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Charles Finch-Lenox's amiable infodumps are fast becoming legendary. Here's The Most Comfortable Man in London a few pages from the climax of The Fleet Street Murders, getting ready to confront a criminal mastermind at the Royal Mint:

The Royal Mint held an exalted place in the history of England, and it had been a great pride of Barnard's to know its history inside and out. It was Alfred the Great who had first gathered in hand the middled systems of moneyers' workshops in Anglo-Saxon times and founded the London Mint, in 886. By 1279 the Mint was firmly entrenched in the safest single place in England-- the Tower of London, where it remained for five centuries. In 1809 it had moved to a vast, golden-stoned building in East Smithfield, where it stood regal, imposing, and remarkably well-guarded. . .

[T]he post of Master. . .was traditionally held by a great scientist or an aristocrat-- and occasionally. . . by an important politician. (The leader of Lenox's party in the House of Commons now, William Gladstone, had been one of these, Master of the Mint from 1841 to 1845.) The greatest of these Masters had been Isaac Newton, who held the post for nearly thirty years, until his death.

Yet now what a threat it was under!

Never change, Lenox-Finch! Long may you inform.

The series continues to deliver its very simple and satisfying combination of hot fire and buttered crumpets + comfortable horrors + facts about Victorian London. Here the story takes a couple of sharp sad turns while remaining remarkably cozy overall. Lenox is engaged to be married, after spending all of The September Society wringing his hands over whether or not to ask his best friend and next door neighbor Lady Jane to marry him. Since they live right next to each other, they can just knock out a couple of walls and join their houses together for maximum comfort! But when their friend Toto suffers a miscarriage, Jane begins to have some mixed feelings, and the wedding might have to be delayed. I am sympathetic to Jane's concerns, but I hope it doesn't go on being delayed for another ten books.

This is also the book where Lenox runs for Parliament, fulfilling what we're told several times is a lifelong dream! The campaign distracts him from the murders; the murders distract him from the campaign, but everything works out all right anyway (mostly). To be honest, I'm not sure that he's as temperamentally suited to politics as he wants to believe, but he has his reasons and maybe it won't be so bad. Oh, and Lenox's enthusiastic aristocratic apprentice learns that sometimes investigating murders has an emotional toll! Everyone's got to learn it sometime, I guess.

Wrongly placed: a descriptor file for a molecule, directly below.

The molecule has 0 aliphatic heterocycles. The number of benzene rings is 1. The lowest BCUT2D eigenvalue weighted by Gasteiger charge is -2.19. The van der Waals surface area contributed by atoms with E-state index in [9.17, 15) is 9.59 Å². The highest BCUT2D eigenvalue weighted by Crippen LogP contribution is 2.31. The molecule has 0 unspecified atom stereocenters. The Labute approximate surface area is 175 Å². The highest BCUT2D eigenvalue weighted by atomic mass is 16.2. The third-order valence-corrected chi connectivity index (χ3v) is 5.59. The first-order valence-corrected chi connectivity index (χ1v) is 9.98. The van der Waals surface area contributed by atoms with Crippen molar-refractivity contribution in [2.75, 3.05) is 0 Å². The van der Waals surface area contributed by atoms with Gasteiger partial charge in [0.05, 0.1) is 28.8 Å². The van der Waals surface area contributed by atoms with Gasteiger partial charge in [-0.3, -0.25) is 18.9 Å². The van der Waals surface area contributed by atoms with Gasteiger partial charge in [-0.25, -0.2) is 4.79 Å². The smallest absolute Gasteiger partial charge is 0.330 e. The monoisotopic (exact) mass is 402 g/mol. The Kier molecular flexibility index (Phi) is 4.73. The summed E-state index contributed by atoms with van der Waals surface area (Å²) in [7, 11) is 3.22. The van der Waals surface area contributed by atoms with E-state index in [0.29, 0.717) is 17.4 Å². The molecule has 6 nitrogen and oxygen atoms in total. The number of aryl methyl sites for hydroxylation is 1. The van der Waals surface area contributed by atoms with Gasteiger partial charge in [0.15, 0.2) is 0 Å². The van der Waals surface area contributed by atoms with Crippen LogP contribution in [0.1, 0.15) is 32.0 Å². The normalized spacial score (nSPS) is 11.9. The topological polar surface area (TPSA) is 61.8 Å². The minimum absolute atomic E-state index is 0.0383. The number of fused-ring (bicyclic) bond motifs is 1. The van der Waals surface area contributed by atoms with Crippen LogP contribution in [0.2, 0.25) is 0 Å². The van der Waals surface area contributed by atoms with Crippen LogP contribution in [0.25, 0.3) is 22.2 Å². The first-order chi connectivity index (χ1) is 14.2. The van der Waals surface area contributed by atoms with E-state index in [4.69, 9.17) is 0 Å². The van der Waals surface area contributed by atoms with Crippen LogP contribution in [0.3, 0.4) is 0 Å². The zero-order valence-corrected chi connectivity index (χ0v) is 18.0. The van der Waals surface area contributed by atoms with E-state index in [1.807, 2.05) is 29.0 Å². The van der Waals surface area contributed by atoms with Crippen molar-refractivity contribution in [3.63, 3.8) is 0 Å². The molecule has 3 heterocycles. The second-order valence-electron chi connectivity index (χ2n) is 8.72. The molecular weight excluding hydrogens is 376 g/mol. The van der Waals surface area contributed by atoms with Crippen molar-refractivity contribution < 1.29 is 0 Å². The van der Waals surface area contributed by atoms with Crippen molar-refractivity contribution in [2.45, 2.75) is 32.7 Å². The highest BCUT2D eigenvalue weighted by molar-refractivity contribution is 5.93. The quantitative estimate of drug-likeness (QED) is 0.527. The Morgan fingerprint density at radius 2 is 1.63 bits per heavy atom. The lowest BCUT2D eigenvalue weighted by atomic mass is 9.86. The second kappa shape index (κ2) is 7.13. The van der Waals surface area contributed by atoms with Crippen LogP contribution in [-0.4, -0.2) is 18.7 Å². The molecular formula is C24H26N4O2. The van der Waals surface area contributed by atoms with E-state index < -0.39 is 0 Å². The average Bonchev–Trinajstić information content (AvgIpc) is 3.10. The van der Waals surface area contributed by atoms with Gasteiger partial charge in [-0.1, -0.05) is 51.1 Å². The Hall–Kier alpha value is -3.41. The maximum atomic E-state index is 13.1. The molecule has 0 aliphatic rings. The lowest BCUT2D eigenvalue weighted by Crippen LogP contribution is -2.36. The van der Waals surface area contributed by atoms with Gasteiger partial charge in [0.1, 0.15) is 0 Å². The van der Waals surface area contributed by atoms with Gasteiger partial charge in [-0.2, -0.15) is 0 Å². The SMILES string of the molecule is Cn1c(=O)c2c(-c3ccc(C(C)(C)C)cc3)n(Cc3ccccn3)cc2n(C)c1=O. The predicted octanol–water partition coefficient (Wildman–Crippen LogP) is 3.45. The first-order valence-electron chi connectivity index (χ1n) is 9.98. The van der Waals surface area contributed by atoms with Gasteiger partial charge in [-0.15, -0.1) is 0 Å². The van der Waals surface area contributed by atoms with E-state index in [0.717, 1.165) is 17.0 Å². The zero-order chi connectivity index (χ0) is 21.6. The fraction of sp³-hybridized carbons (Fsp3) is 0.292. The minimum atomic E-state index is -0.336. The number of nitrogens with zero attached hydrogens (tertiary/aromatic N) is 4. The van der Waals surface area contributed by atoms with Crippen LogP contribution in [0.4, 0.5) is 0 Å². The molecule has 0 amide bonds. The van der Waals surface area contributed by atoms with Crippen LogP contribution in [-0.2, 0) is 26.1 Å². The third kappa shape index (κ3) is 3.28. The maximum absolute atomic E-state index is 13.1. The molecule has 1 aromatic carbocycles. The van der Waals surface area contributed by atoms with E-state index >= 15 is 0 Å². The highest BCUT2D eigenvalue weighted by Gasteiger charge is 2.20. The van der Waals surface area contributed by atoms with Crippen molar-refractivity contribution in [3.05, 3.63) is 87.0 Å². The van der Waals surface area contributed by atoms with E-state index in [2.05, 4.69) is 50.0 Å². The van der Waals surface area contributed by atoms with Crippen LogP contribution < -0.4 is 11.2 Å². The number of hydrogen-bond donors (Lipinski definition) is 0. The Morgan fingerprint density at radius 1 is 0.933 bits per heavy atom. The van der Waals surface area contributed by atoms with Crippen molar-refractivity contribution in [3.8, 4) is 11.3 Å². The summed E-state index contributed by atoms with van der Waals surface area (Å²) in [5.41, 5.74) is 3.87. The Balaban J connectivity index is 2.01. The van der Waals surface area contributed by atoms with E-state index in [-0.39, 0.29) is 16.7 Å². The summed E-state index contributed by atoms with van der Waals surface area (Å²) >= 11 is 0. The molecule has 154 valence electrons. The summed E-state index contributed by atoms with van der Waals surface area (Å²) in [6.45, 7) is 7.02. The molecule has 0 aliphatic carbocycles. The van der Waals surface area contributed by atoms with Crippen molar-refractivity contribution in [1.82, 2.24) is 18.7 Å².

The next book is A Stranger in Mayfair, and if the fates are kind, I'll be picking it up from the library later today.


( 2 comments — Leave a comment )
Jan. 5th, 2015 11:51 pm (UTC)
I kind of love the infodumps in this series, simply because they are so blatantly at home with their own infodumpyness. Finch doesn't even pretend that Lenox needs to convey this information to anyone else, he's just like, "Here, have a potted history of the Royal Mint!"

I think my favorite infodump is the one where Lenox recalls seeing a fellow receive his church living, but my memory for exactly when things happen in these books is remarkably poor, so I can't remember if you've reached that bit yet.
Jan. 6th, 2015 10:23 pm (UTC)
I think the series is very much at home with being exactly the thing it is, if that makes sense? That's why I'm consistently pretty charmed by things I might otherwise consider flaws. It's not making any effort at all to be a pastiche, either of old-school detective novels or Victorian novels or Victorian writing of any kind. It's just what it is. (I'm not sure exactly what to call what it is).

The opening two chapters of A Stranger in Mayfair are a delight. First, gossip about Lenox and his friends, and oh dear, detecting, how terribly common! And then, well, we're just about to leave France, so BAM! Infodump about the recent state of international relations between France and England! Did you miss me? (you know you missed me).

I guess Lenox's Famous Detective status is creeping up on him despite his best efforts to give all the credit to Scotland Yard. I hope fame doesn't make him uncomfortable.
( 2 comments — Leave a comment )


blase ev

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